Nepal Today

Sunday, September 28, 2008

Govt. sanctions money for animal sacrifice

Kathmandu, 29 Sept: Government has sanctioned money for animal sacrifice during dasain, Rajdhani reports.
Money has been sanctioned for the sacrifice of 54 buffaloes and 54goats at Hanumandhoka and Taleju Bhawani.
Government decided to give continuity to animal sacrifice following protests of the Newar community after money wasn’t sanctioned for sacrifice during the Indra jatra festival.
Fulpati will not be brought to Hanumandhoka this year from Gorkha.
The tradition was started by Shah kings.
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Nagarjung for former king

Kathmandu, 29 Sept: Government is preparing to let former King Gyanendra to stay for life in Nagarjung, Tarun reports.
Former anchaladish Surya Bahadur Sen Oli has been given responsibility to make arrangements.
The former king was preparing to move to Chauni.
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India recalling Sood

Kathmandu, 29 Sept: Ego war between officials in the Indian intelligence agency Raw and foreign ministry has peaked, Tarun reports.
Following the ego war, Indian Ambassador to Nepal Rakesh Sood could be recalled.
Government was also considering replacing RAW Chief Alok Joshi.
Alok charges Sood is leaking RAW plans; Sood complains Alok is not sharing information.
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Divergent views on integration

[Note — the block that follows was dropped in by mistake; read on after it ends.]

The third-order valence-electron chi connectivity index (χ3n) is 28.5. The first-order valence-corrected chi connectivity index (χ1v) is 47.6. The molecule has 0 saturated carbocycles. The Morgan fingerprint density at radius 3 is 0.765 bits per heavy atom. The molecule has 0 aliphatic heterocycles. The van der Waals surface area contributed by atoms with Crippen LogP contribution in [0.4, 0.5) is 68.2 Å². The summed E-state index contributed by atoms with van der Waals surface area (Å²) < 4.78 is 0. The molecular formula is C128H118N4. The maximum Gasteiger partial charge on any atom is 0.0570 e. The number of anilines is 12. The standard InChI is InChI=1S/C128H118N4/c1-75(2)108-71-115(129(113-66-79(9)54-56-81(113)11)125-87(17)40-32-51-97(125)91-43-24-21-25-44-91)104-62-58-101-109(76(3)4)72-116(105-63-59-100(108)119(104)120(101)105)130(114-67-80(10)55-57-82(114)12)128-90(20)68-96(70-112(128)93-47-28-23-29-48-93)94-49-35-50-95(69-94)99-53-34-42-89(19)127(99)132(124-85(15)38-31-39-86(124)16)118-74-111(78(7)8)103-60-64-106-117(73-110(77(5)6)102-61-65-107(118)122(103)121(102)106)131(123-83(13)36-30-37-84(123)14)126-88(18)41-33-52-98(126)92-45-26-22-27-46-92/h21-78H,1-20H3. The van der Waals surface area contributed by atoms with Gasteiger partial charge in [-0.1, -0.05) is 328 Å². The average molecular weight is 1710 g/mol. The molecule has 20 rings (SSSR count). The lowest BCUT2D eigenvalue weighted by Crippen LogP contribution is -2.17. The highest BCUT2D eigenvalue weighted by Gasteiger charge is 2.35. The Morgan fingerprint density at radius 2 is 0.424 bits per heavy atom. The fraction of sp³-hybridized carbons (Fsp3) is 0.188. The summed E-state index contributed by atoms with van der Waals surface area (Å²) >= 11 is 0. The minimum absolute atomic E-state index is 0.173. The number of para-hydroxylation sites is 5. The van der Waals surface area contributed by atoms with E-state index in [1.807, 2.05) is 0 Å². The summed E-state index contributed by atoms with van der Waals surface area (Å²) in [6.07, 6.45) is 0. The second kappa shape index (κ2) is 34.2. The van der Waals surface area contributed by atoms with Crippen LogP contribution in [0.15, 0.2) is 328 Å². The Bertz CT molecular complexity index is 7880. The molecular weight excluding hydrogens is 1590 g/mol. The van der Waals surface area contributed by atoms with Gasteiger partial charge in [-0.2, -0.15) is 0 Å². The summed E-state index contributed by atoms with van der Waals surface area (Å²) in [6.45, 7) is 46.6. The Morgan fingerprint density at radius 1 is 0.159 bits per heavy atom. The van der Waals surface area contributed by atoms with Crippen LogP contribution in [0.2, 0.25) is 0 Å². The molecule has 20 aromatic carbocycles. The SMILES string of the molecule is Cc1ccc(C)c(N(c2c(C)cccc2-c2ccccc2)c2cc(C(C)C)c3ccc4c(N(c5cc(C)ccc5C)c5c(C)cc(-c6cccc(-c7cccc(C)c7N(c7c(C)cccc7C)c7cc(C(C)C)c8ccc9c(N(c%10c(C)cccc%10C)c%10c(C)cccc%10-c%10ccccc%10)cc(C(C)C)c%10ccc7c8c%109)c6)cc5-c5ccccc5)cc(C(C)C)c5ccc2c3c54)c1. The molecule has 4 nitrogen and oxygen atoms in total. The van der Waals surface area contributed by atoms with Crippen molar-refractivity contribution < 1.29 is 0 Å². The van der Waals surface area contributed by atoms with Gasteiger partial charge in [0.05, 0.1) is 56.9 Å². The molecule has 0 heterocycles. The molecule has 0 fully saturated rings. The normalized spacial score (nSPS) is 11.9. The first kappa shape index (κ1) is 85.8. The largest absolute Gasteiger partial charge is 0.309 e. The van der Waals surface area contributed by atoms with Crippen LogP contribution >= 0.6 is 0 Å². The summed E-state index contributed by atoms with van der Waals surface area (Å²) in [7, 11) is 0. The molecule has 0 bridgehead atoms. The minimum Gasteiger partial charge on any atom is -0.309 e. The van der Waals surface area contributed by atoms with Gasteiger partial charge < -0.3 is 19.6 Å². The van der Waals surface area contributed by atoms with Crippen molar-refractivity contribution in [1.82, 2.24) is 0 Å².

Kathmandu, 29 Sept: There seems to be clearly divergent views on the integration of the Maoist combatants in the Nepal army with Department of Foreign Investment (DFID) and government of Britain advocating, and even willing to assist in the process, and India opposing it, Newsfront reports.
In fact, former PM GP Koirala had shut down a DFID sponsored workshop aimed at exploring integration a few months ago.
According to information available, while the government of India is keen to give vocational training for Maoist combatants, it is opposed to their being integrated in the army. India, with its long association with Nepal’s military, is also believed to have told PM Prachanda during his recent visit there that integration of ‘politically indoctrinated’ combatants in the army may politicize the institution.
So far, only some European countries, mainly United Kingdom and its development agency DFID and UNMIN have shown their interest in the security sector reform in Nepal.
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